I remember the first time I heard about PDF. A co-worker dropped a stack of 3.5 inch floppies on my desk and said “Adobe’s about to change the world. Install this and let me know what you think.” I worked for Xerox at the time and the idea of sending electronic paper rather than FedEx-ing paper copies or faxes was going to be a problem for us. So I installed the software, it was called Carousel at the time, but we now know it as Adobe Acrobat. I didn’t have a manual or any kind of guide but eventually discovered that I could convert a PostScript file to PDF using the Distiller application so I opened Word, found a document I had been working on, printed it to the PostScript drive as a file and then ran that through the Distiller. I opened the file in the viewer and… well… to be frank… I was unimpressed. “Why would anyone do this?”
Note that several months ago, I wrote up a sample app which recreated Acrobat’s Font list in the Document Properties dialog, this is now part of a series where we use APDFL to extract or recreate the information contained in the Adobe Acrobat’s Document Properties tab.
I’m going to skip going over how to extract File(name), Location and File Size as you don’t really need APDFL to get that information. But otherwise, let’s proceed from the top down in order, starting with the first four at the top:
Nothing too difficult here, I use PDDocGetInfoASText mainly because these fields could contain Unicode text and shoving it into an ASText variable makes it easier to handle, even if all I’m doing is converting it to UTF-8 for extraction purposes.
If you don’t need Unicode text extraction; for example, you are extracting date properties, the following also works:
Note that I could have parsed the date string and formatted per the current locale, but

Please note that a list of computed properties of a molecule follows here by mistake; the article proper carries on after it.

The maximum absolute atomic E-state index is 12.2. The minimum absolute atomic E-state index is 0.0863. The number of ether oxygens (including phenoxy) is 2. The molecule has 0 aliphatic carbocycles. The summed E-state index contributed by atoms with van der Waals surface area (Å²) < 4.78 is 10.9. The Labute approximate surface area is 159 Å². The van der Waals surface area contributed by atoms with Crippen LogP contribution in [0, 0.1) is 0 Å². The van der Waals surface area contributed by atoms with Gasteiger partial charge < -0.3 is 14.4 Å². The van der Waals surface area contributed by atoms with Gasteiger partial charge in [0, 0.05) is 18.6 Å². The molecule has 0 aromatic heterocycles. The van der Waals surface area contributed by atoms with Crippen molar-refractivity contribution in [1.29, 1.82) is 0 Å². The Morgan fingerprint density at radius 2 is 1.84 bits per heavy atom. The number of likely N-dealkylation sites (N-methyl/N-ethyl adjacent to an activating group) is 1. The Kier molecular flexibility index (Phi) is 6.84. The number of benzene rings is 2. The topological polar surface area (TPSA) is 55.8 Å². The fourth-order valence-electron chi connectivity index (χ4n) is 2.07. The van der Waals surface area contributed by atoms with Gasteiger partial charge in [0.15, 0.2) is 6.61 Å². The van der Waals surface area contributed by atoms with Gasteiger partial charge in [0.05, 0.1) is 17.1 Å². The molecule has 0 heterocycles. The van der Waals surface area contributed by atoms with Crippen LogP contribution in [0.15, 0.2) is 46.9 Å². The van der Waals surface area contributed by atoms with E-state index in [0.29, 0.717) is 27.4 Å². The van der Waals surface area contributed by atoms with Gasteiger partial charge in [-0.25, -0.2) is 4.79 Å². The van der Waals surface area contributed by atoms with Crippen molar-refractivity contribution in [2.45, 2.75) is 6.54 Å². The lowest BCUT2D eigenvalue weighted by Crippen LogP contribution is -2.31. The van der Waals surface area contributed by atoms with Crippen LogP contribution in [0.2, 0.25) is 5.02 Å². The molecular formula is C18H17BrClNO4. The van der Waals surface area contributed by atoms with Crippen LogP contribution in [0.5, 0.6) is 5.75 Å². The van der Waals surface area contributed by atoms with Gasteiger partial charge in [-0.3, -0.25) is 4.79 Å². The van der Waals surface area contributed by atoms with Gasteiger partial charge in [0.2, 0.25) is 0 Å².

I’m lazy that’s outside the scope of APDFL per se.
For Application and PDF Producer, I’m pulling these properties directly out of the XMP metadata embedded in the file using the PDDocGetXAPMetadataProperty call…if the metadata stream is actually in the file. The reason that you might want use this call instead of PDDocGetInfoASText is if you want to extract other metadata that PDDocGetInfo doesn’t know about; such as the PDF/A or PDF/UA flags.
Next up is checking the PDF version and the corresponding version of Acrobat that can open that file, and Adobe Extension levels (to handle the fact that the PDF format has been stuck at version 1.7 for the past decade waiting for
Godot the ISO32000 committee to finalize PDF version 2.0. Adobe snuck in a few new features into PDF by declaring them to be Adobe extensions. The extension levels map to unofficial PDF versions. The code below matches Acrobat’s secret decoder ring:
A little known feature of the Description tab is that it will provide page size information about the current page. While you could calculate this from the page CropBox, there are a couple of other factors that could come into play. In the code below, since we don’t have a current page, we’ll just grab the information from the first page.